504 * alsasound added to runlevel boot
505 * rc-update complete.
143<pre> 506</pre>
144# <i>make dep clean</i> 507
145# <i>make modules modules_install</i>
146</pre>
147<p>
148Before installing your new modules, this last line will delete all your previous modules,
149even the ones from a previous ALSA installation.
150</p> 508<p>
509Next, just check the <path>/etc/conf.d/alsasound</path> file and ensure that
510SAVE_ON_STOP variable is set to yes. This saves your sound settings when you
511shutdown your system.
151<p> 512</p>
513
514</body>
515</section>
516<section>
517<title>Audio Group</title>
518<body>
519
520<p>
521Before we move on to testing, there's one last <e>important</e> thing that needs
522to be setup. Rule of thumb in a *nix OS: Do not run as root unless needed.
523This applies here as well ;) How? Well, most of the times you should be logged
524in as a user and would like to listen to music or access your soundcard. For
525that to happen, you need to be in the "audio" group. At this point, we'll add
526users to the audio group, so that they won't have any issues when they want to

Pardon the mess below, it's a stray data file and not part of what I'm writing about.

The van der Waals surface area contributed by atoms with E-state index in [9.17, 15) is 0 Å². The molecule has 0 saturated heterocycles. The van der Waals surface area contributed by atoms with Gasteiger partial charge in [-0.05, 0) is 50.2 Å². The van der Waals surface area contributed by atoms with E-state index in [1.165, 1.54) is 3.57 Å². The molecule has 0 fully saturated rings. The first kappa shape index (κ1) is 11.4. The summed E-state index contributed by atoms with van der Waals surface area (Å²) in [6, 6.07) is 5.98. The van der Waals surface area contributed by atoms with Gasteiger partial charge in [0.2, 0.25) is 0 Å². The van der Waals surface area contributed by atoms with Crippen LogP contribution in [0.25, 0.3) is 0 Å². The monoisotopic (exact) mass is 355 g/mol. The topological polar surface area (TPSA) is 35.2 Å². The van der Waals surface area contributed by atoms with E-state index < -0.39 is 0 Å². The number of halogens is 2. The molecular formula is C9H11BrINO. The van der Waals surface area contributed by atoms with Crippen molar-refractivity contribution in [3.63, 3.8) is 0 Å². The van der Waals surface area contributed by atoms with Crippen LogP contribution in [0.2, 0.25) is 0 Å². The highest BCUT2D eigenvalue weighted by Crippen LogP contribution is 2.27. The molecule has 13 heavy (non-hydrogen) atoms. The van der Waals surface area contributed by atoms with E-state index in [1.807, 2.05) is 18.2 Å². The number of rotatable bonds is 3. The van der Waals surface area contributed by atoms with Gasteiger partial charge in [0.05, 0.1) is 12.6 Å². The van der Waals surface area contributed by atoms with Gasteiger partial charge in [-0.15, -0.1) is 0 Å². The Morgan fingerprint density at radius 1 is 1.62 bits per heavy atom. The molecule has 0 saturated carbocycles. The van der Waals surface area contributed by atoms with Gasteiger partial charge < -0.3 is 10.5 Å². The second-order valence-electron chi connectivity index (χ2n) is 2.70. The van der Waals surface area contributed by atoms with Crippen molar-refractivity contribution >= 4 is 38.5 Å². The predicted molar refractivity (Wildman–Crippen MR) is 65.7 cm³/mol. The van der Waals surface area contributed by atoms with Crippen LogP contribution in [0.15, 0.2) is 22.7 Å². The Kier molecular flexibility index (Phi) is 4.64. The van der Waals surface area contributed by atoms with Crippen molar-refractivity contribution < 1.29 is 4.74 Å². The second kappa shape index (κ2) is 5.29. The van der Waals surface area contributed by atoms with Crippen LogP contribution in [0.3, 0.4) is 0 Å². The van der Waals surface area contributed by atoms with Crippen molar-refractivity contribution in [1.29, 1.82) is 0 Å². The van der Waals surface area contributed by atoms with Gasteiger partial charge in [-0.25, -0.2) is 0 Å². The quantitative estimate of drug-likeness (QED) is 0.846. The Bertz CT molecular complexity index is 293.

527access sound devices. We'll use <c>gpasswd</c> here and you need to be logged in
528as root for this to work.
529</p>
530
531<pre caption="Adding users to the audio group">
532<comment>(Substitute &lt;username&gt; with your user)</comment>
533# <i>gpasswd -a &lt;username&gt; audio </i>
534Adding user &lt;username&gt; to group audio
535</pre>
536
537</body>
538</section>
539<section>
540<title>Volume Check!</title>
541<body>
542
543<p>
544We've completed all the setups and prerequisites, so let's fire up ALSA. If
545you ran <c>alsaconf</c>, you can skip this step, since <c>alsaconf</c> already
546does this for you.
547</p>
548
549<pre caption="Start the service">
550# <i>/etc/init.d/alsasound start</i>
551</pre>
552
553<p>
554Now that the required things have been taken care of, we need to check up on
555the volume as in certain cases, it is muted. We use <c>alsamixer</c> for this
556purpose.
557</p>
558
559<pre caption="Starting alsamixer">
560<comment>(Opens up a console program. Only required settings are shown)</comment>
561# <i>alsamixer</i>
562</pre>
563
152<impo> 564<impo>
153This means, whenever you recompile your kernel later on, you MUST recompile <c>alsa-driver</c>. 565If you have issues starting up <c>alsamixer</c> and get errors such as
566alsamixer: function snd_ctl_open failed for default: No such file or directory,